Don’t you just hate it? Late at night when you’re stopped at a red light and coming the other direction is… absolutely nothing?
Edmonton traffic engineers have installed a new adaptive traffic signal system as a three-month test. It’s to synchronize a seven-block stretch, north from downtown along 101 Street to 111 Avenue.
“These are meant to actually read how things are going on fly,” said Councillor Andrew Knack, who’s been pushing for this pilot project for a few years.
“Since it’s on a corridor, it’s telling the upcoming lights how many cars are passing through, what we need to be aware of.
“It’s not just responding to vehicle traffic; it’s able to respond to people wanting to walk across the street to make sure they have enough time.”
As part of the pilot, an automatic pedestrian direction system has been installed at the intersection of 103A Avenue and 101 Street. It is designed to initiate the walk signal when pedestrians are at the crossing points.
Having it within a slapshot of Rogers Place is on purpose.
“Having it right by the arena makes a lot of sense because you have a lot of vehicle traffic but you have a lot of pedestrian traffic too, particularly on event nights. That’s part of this.
“You want to understand: how is it working at rush hour? How is it working when there are big events later in the evening when there is more foot traffic than vehicle traffic? How can that respond to each of those items?”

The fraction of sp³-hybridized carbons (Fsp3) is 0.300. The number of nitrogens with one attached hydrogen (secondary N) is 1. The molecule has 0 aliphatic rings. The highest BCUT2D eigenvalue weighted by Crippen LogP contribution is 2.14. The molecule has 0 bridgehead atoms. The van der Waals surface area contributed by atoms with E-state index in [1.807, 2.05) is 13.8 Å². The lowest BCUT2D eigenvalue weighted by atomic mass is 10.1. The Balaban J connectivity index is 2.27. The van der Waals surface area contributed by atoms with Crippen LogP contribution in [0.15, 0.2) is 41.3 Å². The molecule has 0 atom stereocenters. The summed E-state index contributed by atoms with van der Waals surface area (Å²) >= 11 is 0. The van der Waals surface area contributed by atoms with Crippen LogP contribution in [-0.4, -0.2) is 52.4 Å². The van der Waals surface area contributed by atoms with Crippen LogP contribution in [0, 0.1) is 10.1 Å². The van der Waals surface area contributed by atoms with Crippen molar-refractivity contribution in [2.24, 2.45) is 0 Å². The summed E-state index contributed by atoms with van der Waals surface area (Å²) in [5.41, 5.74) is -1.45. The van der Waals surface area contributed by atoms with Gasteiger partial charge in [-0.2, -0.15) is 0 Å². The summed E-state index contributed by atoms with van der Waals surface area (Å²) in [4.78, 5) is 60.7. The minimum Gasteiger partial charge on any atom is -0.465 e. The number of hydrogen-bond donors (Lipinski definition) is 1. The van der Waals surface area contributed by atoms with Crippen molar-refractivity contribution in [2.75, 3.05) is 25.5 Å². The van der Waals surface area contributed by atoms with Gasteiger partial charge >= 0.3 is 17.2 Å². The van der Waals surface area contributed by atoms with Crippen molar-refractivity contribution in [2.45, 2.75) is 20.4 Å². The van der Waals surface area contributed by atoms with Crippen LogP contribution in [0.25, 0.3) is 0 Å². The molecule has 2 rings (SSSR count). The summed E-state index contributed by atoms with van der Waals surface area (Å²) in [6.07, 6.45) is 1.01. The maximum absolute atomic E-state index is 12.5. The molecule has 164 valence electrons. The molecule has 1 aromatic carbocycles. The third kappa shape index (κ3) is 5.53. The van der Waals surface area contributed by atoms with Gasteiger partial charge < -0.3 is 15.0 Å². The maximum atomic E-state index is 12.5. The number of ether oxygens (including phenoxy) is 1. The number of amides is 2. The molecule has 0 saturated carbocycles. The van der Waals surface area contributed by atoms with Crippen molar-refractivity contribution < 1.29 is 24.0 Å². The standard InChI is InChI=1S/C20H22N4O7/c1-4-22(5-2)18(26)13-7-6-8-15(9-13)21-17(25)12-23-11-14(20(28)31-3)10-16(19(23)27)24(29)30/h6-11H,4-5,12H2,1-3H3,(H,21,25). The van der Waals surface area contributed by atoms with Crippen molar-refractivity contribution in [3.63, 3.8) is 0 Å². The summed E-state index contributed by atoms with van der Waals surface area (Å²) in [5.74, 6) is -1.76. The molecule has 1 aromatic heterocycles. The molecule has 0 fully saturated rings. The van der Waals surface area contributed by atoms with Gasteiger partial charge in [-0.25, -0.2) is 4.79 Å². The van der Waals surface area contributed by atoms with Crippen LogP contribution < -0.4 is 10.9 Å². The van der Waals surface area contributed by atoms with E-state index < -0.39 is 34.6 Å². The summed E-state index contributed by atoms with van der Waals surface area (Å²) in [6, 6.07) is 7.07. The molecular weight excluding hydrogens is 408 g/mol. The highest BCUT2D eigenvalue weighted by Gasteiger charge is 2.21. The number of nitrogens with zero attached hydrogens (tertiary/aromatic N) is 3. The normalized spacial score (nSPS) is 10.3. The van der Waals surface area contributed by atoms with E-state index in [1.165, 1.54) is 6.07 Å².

The installation is the first in Canada, although Knack said the reviews he’s read from the U.S. are impressive.
“What we’ve seen from Pittsburgh — they’ve seen anywhere from a 20 to 25 per cent reduction in vehicle travel time along certain corridors. If we can get even half of that, that’s an incredible leap.”
“If you see a 20 per cent reduction in vehicle travel time, maybe you have to go and say, ‘Wow, let’s get it on these corridors right away,’ so people can start enjoying the benefits of that.
“It’s very hard to often say you can reduce congestion, but maybe this is one tool that will allow us, at least in the short term, to have more of an impact like that.”
Knack likened the potential for improvement to a decade ago when street lights were replaced well before their expiry date with LEDs because of the cost savings.
“Maybe doing some targeted improvements on specific corridors — these are all things that could happen once we finish this work on this particular corridor.”
The city said it’s too early to tell whether this technology could be used with at-grade LRT crossings, where traffic has historically snarled.
“I think it would take some time to fully understand and develop an understanding of how a system like this could work. Again, this is a very new system,” said director of traffic operations Olga Messinis.
Councillor Andrew Knack said the lights could be rolled out across the city, including at LRT intersections.
“To me, there’s really no limit to where we want to put this, assuming it works the way we think it will,” he said.
Data will be collected through the end of December and Knack said a report will come back with results early in March for council to look at.
–with files from Julia Wong